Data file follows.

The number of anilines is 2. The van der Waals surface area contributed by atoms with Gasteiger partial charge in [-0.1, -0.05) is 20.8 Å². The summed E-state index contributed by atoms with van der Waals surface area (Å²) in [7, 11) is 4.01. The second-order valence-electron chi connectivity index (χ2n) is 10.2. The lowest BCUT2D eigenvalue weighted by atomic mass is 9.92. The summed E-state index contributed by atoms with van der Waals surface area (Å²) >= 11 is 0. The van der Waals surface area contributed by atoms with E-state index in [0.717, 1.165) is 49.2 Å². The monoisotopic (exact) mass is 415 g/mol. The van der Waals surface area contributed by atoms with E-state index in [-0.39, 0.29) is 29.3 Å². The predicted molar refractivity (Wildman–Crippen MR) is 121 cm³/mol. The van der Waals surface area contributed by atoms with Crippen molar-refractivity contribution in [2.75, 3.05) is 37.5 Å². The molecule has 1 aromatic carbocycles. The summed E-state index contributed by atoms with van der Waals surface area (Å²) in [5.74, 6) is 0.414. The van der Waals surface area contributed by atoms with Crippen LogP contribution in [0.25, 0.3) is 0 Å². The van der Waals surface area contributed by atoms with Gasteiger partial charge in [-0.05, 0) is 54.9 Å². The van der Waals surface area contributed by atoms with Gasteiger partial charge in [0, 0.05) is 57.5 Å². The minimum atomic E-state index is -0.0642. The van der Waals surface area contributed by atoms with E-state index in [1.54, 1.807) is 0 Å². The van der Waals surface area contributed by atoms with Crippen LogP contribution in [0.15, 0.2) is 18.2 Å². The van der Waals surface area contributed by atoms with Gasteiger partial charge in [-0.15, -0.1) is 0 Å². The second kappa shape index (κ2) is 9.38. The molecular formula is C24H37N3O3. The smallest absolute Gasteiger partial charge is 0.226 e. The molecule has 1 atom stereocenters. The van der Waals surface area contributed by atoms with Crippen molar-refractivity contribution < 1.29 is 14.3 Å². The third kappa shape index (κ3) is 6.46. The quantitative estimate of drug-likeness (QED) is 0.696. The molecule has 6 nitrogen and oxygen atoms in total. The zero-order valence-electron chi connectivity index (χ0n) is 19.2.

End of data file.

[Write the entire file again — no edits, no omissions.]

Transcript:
The number of anilines is 2. The van der Waals surface area contributed by atoms with Gasteiger partial charge in [-0.1, -0.05) is 20.8 Å². The summed E-state index contributed by atoms with van der Waals surface area (Å²) in [7, 11) is 4.01. The second-order valence-electron chi connectivity index (χ2n) is 10.2. The lowest BCUT2D eigenvalue weighted by atomic mass is 9.92. The summed E-state index contributed by atoms with van der Waals surface area (Å²) >= 11 is 0. The van der Waals surface area contributed by atoms with E-state index in [0.717, 1.165) is 49.2 Å². The monoisotopic (exact) mass is 415 g/mol. The van der Waals surface area contributed by atoms with E-state index in [-0.39, 0.29) is 29.3 Å². The predicted molar refractivity (Wildman–Crippen MR) is 121 cm³/mol. The van der Waals surface area contributed by atoms with Crippen molar-refractivity contribution in [2.75, 3.05) is 37.5 Å². The molecule has 1 aromatic carbocycles. The summed E-state index contributed by atoms with van der Waals surface area (Å²) in [5.74, 6) is 0.414. The van der Waals surface area contributed by atoms with Crippen LogP contribution in [0.25, 0.3) is 0 Å². The van der Waals surface area contributed by atoms with Gasteiger partial charge in [-0.05, 0) is 54.9 Å². The van der Waals surface area contributed by atoms with Gasteiger partial charge in [0, 0.05) is 57.5 Å². The minimum atomic E-state index is -0.0642. The van der Waals surface area contributed by atoms with E-state index in [1.54, 1.807) is 0 Å². The van der Waals surface area contributed by atoms with Crippen LogP contribution in [0.15, 0.2) is 18.2 Å². The van der Waals surface area contributed by atoms with Gasteiger partial charge in [-0.15, -0.1) is 0 Å². The second kappa shape index (κ2) is 9.38. The molecular formula is C24H37N3O3. The smallest absolute Gasteiger partial charge is 0.226 e. The molecule has 1 atom stereocenters. The van der Waals surface area contributed by atoms with Crippen molar-refractivity contribution < 1.29 is 14.3 Å². The third kappa shape index (κ3) is 6.46. The quantitative estimate of drug-likeness (QED) is 0.696. The molecule has 6 nitrogen and oxygen atoms in total. The zero-order valence-electron chi connectivity index (χ0n) is 19.2.